Definitely call your landlord, explain the situation. If you're doubted, record the clamor. Keep calling the landlord until it's resolved one way or another (hopefully a new unit....this will keep crazy being flung at you to a minimum).
posted by motsque at 8:34 AM on October 1, 2010 [2 favorites]


Knowing your location would be helpful. We're having noisy neighbour problems, and I was surprised to find that my local bylaws state that any noise that disturbs residents is unlawful - there are no limits on hours or what constitutes a disturbing level of noise. Check out what your local bylaws say and then bring it to the landlord's attention.

Generally I would say that talking to the noise-makers is a good first step, but it sounds like it may be counter-productive in this situation. Our noise-making neighbour has responded to our notes and requests for quiet by leaving his stereo on full blast 24 hours/day.

If the landlord refuses to do anything or is unable to resolve the situation, it's time to involve the cops. Start documenting noise outbreaks now - date, time, volume, etc - so you've got something to back up your complaints with.
posted by flipper at 8:37 AM on October 1, 2010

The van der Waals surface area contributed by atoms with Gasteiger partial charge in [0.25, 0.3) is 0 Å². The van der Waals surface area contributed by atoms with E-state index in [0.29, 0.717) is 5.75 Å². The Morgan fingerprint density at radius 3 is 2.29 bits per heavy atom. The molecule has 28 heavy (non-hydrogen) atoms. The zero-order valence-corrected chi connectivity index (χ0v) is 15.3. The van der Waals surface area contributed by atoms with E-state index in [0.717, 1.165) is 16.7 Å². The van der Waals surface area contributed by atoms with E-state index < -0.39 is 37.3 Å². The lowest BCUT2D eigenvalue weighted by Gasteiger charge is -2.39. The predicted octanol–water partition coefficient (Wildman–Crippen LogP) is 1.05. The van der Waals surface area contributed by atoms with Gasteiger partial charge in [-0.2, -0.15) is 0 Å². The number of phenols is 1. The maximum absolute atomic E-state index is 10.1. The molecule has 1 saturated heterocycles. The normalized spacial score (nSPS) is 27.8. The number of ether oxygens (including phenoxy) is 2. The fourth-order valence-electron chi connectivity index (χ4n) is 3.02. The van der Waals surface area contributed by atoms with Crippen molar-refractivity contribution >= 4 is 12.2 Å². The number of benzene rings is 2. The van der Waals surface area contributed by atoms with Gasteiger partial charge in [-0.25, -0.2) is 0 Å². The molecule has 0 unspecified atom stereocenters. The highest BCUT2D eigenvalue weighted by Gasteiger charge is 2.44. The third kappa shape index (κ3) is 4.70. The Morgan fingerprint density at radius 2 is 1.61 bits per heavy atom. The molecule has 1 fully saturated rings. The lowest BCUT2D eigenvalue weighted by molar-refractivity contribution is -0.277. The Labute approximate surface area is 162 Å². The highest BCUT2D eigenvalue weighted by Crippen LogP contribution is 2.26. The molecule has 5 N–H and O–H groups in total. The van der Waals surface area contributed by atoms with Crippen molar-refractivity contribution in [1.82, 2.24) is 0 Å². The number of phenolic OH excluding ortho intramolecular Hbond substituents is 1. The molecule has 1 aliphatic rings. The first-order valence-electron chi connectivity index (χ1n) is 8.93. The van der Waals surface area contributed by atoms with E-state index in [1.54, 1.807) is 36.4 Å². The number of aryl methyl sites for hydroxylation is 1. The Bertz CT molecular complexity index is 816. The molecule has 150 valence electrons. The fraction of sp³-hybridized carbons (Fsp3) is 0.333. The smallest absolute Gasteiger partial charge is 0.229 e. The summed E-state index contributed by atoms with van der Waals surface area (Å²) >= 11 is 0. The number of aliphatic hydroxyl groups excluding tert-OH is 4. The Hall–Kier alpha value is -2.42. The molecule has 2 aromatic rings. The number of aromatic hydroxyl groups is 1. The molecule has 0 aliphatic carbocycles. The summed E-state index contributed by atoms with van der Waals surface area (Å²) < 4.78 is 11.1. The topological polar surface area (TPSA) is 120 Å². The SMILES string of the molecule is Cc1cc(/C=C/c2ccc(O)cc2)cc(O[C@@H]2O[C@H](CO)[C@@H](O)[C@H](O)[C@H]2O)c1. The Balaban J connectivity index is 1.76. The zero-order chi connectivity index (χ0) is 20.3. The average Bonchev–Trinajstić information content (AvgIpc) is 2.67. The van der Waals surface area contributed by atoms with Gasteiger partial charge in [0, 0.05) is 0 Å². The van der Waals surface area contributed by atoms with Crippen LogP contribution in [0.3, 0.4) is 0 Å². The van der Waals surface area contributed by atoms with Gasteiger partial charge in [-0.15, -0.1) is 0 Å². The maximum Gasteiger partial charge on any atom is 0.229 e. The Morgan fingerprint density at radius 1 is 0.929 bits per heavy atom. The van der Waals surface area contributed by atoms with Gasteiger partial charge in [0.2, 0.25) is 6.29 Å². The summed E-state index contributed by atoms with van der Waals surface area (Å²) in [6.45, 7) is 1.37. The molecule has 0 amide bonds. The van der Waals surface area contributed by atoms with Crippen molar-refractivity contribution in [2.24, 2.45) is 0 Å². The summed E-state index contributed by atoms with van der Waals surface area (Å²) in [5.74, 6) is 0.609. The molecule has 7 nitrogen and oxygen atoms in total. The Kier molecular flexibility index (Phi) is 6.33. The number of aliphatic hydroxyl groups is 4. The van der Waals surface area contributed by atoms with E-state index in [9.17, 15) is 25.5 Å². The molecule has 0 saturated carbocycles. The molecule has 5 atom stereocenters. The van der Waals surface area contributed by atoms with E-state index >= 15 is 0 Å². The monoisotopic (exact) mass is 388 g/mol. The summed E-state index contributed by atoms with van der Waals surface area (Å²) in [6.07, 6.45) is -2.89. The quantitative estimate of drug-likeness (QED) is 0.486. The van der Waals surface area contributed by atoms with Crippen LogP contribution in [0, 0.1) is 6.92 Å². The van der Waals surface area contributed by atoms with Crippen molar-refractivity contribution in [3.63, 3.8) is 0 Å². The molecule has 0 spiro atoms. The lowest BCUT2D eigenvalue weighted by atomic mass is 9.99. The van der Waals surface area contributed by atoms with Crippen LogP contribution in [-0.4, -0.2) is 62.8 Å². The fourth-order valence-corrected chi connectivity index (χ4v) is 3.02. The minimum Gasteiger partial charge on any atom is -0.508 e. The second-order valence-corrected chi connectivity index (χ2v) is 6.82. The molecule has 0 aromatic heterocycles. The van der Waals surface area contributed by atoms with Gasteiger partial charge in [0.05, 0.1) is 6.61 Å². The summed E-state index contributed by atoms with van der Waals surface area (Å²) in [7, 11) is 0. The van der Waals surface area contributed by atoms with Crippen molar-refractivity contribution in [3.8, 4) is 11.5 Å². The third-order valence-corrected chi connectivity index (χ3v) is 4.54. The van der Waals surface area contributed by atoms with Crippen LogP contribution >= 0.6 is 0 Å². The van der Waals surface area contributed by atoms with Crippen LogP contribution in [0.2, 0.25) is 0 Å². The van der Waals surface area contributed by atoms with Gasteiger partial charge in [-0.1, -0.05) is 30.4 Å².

I know the answer is going to be "talk to her."

No, it's not. And definitely don't go to the husband. This is something your landlord needs to take care of, anonymously. If that doesn't work, you go to the police as it is happening in the middle of the night. Stress "yelling at" rather than just "yelling." You might need to do it more than once but if you go to the police enough times and they'll go to the landlord.
posted by griphus at 8:37 AM on October 1, 2010 [2 favorites]


I'm in a similar situation right now with downstairs. I waited it out for an entire year and in a way that was good. I recently had to talk to the person in question about something totally else, and she was behaving quite reasonably and not nearly as insane as I had made her in my imagination.
What I also learned is that the flat below is occupied by her grandma as well (whom I had interpreted as "the other girl, the reasonable one with the soft voice") who seems to be more or less immobile. So the odd hours (as in all night long), the venting of stress, shouting fits, agonized phone calls with daddy (half of which I can understand verbatim) etc. do actually seem to have a reason beyond "this person is insane".

My recommendation would be to first make sure whether your analysis "mentally unstable" is all the way correct. So either try, kindly, to contact the person in question directly, or at least, even more kindly, her husband in order to fish out what the deal is.
Make clear that you have a problem sleeping due to odd-hours noise, ask them kindly to try keeping their voices down if they happen to have to discuss stuff at night. It will be immediately evident whether these people are reasonable or not.

If this doesn't work, contact the landlord and find out whether they are willing to act on your behalf in any way. This is better than to guess about their attitude. Of course you have grounds. You pay rent for a living space, meaning that you can't be ending up in an unlivable situation. No sleep is out of the question.